Presentation College, Mardyke, Cork City, recorded a progression rate of 107 per cent in 2020.

So how is it mathematically possible for some schools to continuously record more than 100 per cent attendance of their former students at third-level?

The explanation for this apparent mathematical impossibility is that when a student registers with a college in the CAO system, they are credited to their former school.

If every past pupil of that school eventually undertook a third-level course through the CAO, the total number of students registered would equal the number of former pupils for that period of years.

The only explanation for schools who consistently seem to perform at over the 100 per cent participation rate in CAO college courses is that some of their students are being counted twice, as explained above.

If a student drops out of one course having been counted and credited back to his/her school and starts a new course, they are again credited back to their original school.

The higher the level of college dropouts experienced by former pupils of any given school, the higher the school’s progression rate will appear as recorded by colleges in the CAO system.The reality of this phenomenon will remain hidden within the progression numbers if the total number of students going to college from any school over a period of years remains significantly below the total number who took the Leaving Cert during that time.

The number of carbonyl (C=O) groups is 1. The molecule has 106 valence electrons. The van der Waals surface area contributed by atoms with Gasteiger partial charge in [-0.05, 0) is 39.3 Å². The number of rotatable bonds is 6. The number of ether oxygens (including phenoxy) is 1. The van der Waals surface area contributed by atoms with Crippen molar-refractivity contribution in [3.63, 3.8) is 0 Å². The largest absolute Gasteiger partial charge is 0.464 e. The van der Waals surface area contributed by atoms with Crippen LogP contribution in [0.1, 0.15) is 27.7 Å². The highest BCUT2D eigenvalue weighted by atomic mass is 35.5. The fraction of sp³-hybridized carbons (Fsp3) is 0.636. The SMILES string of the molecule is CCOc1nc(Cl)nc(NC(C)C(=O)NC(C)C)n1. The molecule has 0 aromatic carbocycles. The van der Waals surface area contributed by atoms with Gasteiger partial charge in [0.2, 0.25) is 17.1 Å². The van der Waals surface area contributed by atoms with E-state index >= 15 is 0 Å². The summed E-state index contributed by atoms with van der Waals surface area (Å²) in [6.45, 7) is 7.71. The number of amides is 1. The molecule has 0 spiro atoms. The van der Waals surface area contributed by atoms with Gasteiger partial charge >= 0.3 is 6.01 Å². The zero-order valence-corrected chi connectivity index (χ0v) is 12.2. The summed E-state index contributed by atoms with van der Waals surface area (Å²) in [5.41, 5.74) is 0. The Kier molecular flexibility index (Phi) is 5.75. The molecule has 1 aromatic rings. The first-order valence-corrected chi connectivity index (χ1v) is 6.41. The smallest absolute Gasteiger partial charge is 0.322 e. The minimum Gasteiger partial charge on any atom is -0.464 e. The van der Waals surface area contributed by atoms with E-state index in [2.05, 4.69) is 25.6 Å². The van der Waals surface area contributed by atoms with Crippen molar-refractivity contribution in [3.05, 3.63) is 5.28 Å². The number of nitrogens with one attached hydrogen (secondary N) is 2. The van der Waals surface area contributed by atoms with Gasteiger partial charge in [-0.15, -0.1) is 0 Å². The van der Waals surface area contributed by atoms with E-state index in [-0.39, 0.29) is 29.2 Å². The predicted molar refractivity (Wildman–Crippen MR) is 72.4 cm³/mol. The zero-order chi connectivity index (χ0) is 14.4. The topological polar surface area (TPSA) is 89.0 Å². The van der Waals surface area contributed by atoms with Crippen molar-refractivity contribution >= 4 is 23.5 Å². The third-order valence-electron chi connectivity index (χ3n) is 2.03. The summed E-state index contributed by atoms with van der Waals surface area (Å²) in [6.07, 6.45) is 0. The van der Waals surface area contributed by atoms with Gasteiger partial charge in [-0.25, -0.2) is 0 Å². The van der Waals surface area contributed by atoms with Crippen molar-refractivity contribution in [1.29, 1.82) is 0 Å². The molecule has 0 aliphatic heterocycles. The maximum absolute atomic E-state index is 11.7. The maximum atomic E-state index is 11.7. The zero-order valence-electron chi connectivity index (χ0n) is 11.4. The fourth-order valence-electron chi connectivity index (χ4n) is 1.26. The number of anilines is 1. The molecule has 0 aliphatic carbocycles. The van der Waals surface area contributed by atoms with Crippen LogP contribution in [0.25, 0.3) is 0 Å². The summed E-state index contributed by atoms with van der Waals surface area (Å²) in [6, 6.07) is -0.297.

Under-reporting of progression

Alongside the problem of over-reporting of progression rates from some schools, our charts can also unfortunately under-report progression. This is due to the unavailability of the relevant data – something that is beyond our control. For example, there has been a major expansion in the opportunities offered to young people leaving second-level through the huge increase in apprenticeship programmes, co-ordinated through the State training agency Solas across a wide range of economic sectors, beyond the traditional construction trades.

Some of these young people graduate with level 8 honours degrees, but are not included in the numbers provided to The Irish Times by colleges, as they do not secure their places through the CAO application process. Furthermore, a growing number of Irish students are seeking and accepting places in continental EU universities, particularly in the Netherlands. The progression charts do not include these students, as The Irish Times does not receive any data in relation to these students.

Similarly, schools in Border regions that traditionally secure places for their former pupils in colleges in Northern Ireland may appear to have lower progressions rates to third-level than they have, as The Irish Times does not have access to that data.

Is it worthwhile presenting you with the data?

The Irish Times has provided the clearest possible picture of the ongoing success of our second-level schools in supporting one of the largest proportions of school leavers across the OECD in progressing to higher education.

This success has transformed our society and economy and facilitated the ongoing development of the economy.

While the tables indicate in broad terms how a school is doing in terms of progression to tertiary-level education, factors such as enrolment policies and geographic location also contribute to the ranking and the publication of this data is not passing judgment on the success or otherwise of any of the schools featured.

The picture painted by the available data, although flawed and incomplete, is still much sought after by parents when considering the important education choices they face regarding their children’s ongoing education